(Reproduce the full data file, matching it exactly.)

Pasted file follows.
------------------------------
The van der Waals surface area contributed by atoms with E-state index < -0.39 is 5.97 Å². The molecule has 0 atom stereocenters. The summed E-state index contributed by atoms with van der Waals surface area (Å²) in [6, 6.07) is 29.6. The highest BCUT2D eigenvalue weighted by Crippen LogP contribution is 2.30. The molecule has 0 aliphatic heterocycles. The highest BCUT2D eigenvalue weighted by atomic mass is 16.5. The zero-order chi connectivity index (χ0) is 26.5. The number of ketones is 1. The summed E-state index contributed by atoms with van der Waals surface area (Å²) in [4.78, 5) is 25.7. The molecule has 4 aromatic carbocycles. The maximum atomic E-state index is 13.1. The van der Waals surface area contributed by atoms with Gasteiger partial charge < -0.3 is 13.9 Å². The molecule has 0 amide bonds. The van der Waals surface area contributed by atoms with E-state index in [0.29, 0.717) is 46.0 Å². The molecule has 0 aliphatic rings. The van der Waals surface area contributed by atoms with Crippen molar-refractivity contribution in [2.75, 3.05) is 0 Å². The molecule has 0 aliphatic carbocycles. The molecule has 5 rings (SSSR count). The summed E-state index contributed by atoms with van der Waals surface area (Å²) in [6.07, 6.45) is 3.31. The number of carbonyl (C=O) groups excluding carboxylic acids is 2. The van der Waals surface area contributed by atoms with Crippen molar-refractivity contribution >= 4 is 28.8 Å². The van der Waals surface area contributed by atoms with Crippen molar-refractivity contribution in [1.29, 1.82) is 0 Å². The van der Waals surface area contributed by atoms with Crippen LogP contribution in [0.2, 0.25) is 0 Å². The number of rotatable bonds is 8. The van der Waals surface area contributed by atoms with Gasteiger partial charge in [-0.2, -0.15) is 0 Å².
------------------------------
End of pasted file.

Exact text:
The van der Waals surface area contributed by atoms with E-state index < -0.39 is 5.97 Å². The molecule has 0 atom stereocenters. The summed E-state index contributed by atoms with van der Waals surface area (Å²) in [6, 6.07) is 29.6. The highest BCUT2D eigenvalue weighted by Crippen LogP contribution is 2.30. The molecule has 0 aliphatic heterocycles. The highest BCUT2D eigenvalue weighted by atomic mass is 16.5. The zero-order chi connectivity index (χ0) is 26.5. The number of ketones is 1. The summed E-state index contributed by atoms with van der Waals surface area (Å²) in [4.78, 5) is 25.7. The molecule has 4 aromatic carbocycles. The maximum atomic E-state index is 13.1. The van der Waals surface area contributed by atoms with Gasteiger partial charge < -0.3 is 13.9 Å². The molecule has 0 amide bonds. The van der Waals surface area contributed by atoms with E-state index in [0.29, 0.717) is 46.0 Å². The molecule has 0 aliphatic rings. The van der Waals surface area contributed by atoms with Crippen molar-refractivity contribution in [2.75, 3.05) is 0 Å². The molecule has 0 aliphatic carbocycles. The molecule has 5 rings (SSSR count). The summed E-state index contributed by atoms with van der Waals surface area (Å²) in [6.07, 6.45) is 3.31. The number of carbonyl (C=O) groups excluding carboxylic acids is 2. The van der Waals surface area contributed by atoms with Crippen molar-refractivity contribution >= 4 is 28.8 Å². The van der Waals surface area contributed by atoms with Crippen molar-refractivity contribution in [1.29, 1.82) is 0 Å². The van der Waals surface area contributed by atoms with Crippen LogP contribution in [0.2, 0.25) is 0 Å². The number of rotatable bonds is 8. The van der Waals surface area contributed by atoms with Gasteiger partial charge in [-0.2, -0.15) is 0 Å².